Don Draper, the complicated advertising executive character from the popular Mad Men series, reminds me of my father. My dad was not in the advertising industry, yet he was like Don, a guy who was trying to fulfill the American Dream to support his family and prove he was a man.
Similar to Don, my father sported highly starched white shirts that my mother meticulously ironed and wore winged-tip heavy black shoes that he had shined every day. My father always smelled of a combination of Old Spice cologne, vodka and cigars (he opted for these over cigarettes.) He worked hard and drank heavily.
I adored my father even with all of his flaws as he tried his best to provide for his family. Like Don Draper, he had a less than perfect childhood, where he was raised by his mother when his father took of to Europe for an extended stay.
We all love Don Draper even with his bad behavior toward women. We are attracted to him in ways we can’t describe, but who we can relate to as representing this time period. Don was the father to all of us growing up in the 1960’s. Yet, he is fighting an internal battle of low self-esteem and sadness of a lost youth.
In the final episodes of Mad Men, we see Don losing all the people who have helped him from totally spiraling out of control. He has been unable to sustain a marriage as if they really knew him they would loathe him. The truth his, he doesn’t like himself and is a self-destructive man who is heading for disaster.
The final season of Mad Men shows us a further break-down of his life as he finalizes his divorce from his wife Megan and gives her a million-dollar check. His first wife has found happiness with her current husband and is working on her Masters degree. His children are content in their life with their step-dad who offers them stability. They have all moved on in their lives, without Don.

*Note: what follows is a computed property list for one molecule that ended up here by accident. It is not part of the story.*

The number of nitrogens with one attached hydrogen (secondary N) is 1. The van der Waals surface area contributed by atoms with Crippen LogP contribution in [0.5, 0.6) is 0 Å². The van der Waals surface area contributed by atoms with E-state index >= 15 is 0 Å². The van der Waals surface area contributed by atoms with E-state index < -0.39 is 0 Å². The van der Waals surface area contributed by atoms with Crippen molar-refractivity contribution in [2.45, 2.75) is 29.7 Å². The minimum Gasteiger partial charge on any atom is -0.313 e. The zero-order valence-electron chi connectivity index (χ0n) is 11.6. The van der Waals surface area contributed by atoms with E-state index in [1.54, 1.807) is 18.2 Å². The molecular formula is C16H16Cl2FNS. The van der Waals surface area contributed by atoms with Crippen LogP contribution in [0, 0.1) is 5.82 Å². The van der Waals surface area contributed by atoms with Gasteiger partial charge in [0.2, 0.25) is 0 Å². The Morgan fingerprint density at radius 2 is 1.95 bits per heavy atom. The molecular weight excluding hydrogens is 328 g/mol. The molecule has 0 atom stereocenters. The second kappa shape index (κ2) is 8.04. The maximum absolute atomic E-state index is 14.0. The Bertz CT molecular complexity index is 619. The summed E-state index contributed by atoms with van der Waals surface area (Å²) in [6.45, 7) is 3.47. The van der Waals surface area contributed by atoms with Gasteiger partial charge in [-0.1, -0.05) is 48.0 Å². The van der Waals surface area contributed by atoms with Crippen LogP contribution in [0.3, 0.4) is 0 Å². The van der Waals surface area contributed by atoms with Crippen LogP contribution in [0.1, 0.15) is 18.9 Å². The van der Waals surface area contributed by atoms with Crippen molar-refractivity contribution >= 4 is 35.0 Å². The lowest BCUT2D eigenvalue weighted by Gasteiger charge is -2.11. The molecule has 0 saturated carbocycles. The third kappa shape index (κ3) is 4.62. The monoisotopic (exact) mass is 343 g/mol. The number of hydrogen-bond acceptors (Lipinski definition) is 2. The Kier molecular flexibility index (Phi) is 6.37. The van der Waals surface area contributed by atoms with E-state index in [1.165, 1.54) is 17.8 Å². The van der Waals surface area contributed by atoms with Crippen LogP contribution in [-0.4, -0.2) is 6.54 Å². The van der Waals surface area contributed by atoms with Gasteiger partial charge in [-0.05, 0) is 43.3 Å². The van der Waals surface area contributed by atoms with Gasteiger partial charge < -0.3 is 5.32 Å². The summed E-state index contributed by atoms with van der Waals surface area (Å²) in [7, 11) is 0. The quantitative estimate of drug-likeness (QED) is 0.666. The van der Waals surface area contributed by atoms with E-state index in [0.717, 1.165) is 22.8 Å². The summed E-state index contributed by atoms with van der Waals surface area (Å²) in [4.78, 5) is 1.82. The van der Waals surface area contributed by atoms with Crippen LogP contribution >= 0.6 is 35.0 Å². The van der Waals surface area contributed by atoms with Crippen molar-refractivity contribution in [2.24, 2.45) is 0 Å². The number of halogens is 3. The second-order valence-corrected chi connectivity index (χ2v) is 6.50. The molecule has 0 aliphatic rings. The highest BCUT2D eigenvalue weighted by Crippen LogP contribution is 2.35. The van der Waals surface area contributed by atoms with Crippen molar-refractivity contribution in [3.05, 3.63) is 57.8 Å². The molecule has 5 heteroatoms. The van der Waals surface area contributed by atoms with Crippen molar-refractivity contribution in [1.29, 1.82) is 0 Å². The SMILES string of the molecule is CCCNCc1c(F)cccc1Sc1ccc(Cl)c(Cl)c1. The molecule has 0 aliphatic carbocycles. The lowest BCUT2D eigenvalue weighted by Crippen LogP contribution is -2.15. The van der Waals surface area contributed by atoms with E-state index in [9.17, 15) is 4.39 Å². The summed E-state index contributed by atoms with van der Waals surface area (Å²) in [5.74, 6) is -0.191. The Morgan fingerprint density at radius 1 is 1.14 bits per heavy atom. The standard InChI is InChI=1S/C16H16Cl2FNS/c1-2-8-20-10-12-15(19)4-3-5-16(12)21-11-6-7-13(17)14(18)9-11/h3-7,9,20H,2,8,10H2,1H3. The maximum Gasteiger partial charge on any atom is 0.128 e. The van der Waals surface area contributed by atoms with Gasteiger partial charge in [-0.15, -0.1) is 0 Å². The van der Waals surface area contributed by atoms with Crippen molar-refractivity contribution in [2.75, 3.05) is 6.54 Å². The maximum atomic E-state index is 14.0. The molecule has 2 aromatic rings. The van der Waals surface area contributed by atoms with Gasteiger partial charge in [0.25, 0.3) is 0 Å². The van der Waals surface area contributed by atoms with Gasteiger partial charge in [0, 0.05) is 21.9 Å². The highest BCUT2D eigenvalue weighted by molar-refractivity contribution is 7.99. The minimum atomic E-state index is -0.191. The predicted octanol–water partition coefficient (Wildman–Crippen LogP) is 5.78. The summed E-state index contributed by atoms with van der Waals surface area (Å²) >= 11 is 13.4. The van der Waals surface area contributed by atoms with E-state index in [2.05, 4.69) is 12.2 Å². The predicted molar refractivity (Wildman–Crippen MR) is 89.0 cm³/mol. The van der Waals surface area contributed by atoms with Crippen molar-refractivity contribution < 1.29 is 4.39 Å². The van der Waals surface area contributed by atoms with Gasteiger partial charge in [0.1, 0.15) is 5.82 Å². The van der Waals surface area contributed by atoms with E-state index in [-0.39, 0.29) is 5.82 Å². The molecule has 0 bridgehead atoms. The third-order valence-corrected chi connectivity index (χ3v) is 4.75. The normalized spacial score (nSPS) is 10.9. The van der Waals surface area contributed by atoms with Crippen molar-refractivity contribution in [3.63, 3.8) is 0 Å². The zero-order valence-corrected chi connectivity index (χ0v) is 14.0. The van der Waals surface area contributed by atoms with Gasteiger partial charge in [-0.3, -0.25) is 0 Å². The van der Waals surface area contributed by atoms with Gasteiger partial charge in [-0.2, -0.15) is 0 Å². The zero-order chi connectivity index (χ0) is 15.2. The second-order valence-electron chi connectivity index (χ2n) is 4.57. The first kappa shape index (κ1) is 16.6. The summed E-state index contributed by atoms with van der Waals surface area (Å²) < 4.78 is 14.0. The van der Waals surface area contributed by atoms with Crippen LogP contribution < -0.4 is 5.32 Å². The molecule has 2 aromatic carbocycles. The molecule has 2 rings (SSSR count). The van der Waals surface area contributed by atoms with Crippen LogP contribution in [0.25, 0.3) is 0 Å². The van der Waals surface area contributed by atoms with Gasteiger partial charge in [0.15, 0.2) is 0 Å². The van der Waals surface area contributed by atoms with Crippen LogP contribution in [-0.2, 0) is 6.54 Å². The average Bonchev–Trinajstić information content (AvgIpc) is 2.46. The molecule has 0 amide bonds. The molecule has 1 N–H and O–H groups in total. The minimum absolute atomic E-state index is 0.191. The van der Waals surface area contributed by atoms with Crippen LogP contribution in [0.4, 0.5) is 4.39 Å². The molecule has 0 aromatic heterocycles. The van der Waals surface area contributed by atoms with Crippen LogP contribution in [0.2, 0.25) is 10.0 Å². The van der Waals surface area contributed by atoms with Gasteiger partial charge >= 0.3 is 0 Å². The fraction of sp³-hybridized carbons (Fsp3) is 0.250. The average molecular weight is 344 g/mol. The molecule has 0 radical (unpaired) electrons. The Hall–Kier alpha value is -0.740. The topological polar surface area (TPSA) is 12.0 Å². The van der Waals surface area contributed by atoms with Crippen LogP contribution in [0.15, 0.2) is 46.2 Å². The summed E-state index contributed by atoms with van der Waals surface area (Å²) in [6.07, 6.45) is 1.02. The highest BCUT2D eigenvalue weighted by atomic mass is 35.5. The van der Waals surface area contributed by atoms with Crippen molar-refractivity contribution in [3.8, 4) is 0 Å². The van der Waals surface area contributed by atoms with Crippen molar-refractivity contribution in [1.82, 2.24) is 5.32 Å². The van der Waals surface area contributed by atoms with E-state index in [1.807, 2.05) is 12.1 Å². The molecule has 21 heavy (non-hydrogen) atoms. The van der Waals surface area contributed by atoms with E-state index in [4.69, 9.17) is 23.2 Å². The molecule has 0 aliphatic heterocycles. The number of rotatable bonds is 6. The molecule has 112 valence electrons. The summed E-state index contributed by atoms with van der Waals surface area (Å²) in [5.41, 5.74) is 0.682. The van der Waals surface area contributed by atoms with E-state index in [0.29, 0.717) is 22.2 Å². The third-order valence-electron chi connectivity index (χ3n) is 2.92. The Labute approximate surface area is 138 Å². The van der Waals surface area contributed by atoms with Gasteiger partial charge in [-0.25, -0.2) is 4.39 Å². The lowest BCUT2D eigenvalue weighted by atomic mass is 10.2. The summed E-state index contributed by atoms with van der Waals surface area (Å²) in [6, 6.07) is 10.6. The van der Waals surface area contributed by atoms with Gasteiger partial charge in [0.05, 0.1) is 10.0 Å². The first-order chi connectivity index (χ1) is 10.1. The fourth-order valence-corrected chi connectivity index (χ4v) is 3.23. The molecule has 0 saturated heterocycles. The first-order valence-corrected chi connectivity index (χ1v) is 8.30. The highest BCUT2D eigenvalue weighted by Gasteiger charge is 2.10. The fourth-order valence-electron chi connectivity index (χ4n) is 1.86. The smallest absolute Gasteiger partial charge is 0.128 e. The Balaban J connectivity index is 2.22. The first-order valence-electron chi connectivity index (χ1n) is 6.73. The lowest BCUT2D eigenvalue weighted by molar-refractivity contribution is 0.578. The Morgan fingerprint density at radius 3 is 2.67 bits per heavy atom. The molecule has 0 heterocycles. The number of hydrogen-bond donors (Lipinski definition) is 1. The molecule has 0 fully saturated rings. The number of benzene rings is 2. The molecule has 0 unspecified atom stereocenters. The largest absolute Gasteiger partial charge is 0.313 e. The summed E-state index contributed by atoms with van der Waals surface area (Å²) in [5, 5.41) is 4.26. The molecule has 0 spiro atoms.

The recent episode of Mad Men has Don hooking up Diana, the waitress at a dive dinner in NY, who he becomes obsessed with and has a steamy, sexual session in the alley while is she is on break. Rather than letting her be his latest sexual conquest, he has to get to know her, and ultimately allows her into his world by inviting her to his apartment. Don is attracted to this dangerous liaison as he feels old and lonely.
Diana tells Don she has two daughters. One is dead and the other is living with her father in Racine, Wisconsin. She doesn’t go into detail to explain what happened in her life to land her in NYC working as a waitress and renting a one room apartment that looks to be a place you would go to commit suicide. Don visits her there and she offers him a glass of vodka as she appears to be telling him to get out of her life. Having just signed his divorce papers from Megan, he is in no mood for conflict and leaves.
But, will Don return to Diana? I think he will and she will be Don’s final act, as she is drawing him into her web by her destructive seduction. Don is being taken into her sad, dark dangerous world, where denial and lies live. She is what Don has been looking for his entire life, someone to end his pain. Diana might kill him in the end.